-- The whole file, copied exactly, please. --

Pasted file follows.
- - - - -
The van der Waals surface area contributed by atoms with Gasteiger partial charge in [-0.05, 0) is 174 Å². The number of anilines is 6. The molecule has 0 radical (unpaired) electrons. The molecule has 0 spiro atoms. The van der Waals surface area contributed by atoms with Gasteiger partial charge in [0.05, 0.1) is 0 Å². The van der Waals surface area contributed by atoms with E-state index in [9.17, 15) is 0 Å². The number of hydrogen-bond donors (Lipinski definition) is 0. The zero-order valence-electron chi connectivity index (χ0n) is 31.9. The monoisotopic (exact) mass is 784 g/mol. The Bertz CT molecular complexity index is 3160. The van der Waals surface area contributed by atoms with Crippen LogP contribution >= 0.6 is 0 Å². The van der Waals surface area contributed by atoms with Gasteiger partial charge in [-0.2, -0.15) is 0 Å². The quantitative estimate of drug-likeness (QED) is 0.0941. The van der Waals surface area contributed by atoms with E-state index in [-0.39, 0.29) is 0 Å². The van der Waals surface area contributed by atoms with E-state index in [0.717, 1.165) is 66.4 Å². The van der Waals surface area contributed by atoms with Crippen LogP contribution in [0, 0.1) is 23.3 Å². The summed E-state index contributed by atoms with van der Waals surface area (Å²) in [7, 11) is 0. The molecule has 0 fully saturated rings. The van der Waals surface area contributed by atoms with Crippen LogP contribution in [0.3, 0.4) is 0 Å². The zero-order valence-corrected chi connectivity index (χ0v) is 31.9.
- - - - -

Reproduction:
The van der Waals surface area contributed by atoms with Gasteiger partial charge in [-0.05, 0) is 174 Å². The number of anilines is 6. The molecule has 0 radical (unpaired) electrons. The molecule has 0 spiro atoms. The van der Waals surface area contributed by atoms with Gasteiger partial charge in [0.05, 0.1) is 0 Å². The van der Waals surface area contributed by atoms with E-state index in [9.17, 15) is 0 Å². The number of hydrogen-bond donors (Lipinski definition) is 0. The zero-order valence-electron chi connectivity index (χ0n) is 31.9. The monoisotopic (exact) mass is 784 g/mol. The Bertz CT molecular complexity index is 3160. The van der Waals surface area contributed by atoms with Crippen LogP contribution >= 0.6 is 0 Å². The van der Waals surface area contributed by atoms with Gasteiger partial charge in [-0.2, -0.15) is 0 Å². The quantitative estimate of drug-likeness (QED) is 0.0941. The van der Waals surface area contributed by atoms with E-state index in [-0.39, 0.29) is 0 Å². The van der Waals surface area contributed by atoms with E-state index in [0.717, 1.165) is 66.4 Å². The van der Waals surface area contributed by atoms with Crippen LogP contribution in [0, 0.1) is 23.3 Å². The summed E-state index contributed by atoms with van der Waals surface area (Å²) in [7, 11) is 0. The molecule has 0 fully saturated rings. The van der Waals surface area contributed by atoms with Crippen LogP contribution in [0.3, 0.4) is 0 Å². The zero-order valence-corrected chi connectivity index (χ0v) is 31.9.